So what is a transformer, exactly? Two inductively-coupled coupled loops of conductor, you answer. I agree.

One of our National Laboratories had an Ethernet backbone laid in the same circular trench that held the campus high-voltage feed from the power company. Both of them were almost-complete loops.

One of the HV phases faulted to ground, which caused rather high current to flow in that phase until the protective circuit breaker or fuse operated. This caused a corresponding current to try to flow in the Ethernet backbone which followed the same path, and imposed a corresponding voltage, putting the Ethernet conductors at a much higher potential than should be on Ethernet.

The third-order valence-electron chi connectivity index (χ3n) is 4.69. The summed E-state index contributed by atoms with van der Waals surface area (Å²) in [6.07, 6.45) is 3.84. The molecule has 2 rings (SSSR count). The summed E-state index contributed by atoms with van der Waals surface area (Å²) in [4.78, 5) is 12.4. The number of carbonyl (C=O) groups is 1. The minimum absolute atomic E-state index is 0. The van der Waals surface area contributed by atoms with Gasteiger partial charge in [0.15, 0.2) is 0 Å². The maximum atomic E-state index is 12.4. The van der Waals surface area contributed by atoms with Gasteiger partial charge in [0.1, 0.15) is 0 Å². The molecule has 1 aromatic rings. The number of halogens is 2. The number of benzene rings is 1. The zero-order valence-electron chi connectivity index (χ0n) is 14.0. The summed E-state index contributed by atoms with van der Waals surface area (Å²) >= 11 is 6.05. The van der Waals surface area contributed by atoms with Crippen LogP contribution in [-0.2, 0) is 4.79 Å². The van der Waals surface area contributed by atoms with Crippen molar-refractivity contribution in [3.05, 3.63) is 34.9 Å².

This was rather hard on the network equipment, which reacted with a fine display of spitzensparks. It is truly fortunate that nobody was working on the equipment or the backbone cable; it would have been quite dangerous.

A lot of equipment, at least one router per building, got replaced, as did the Ethernet backbone. The HV cable was patched in the area of the fault. But nobody was injured, which is a Good Thing.

Big transformer.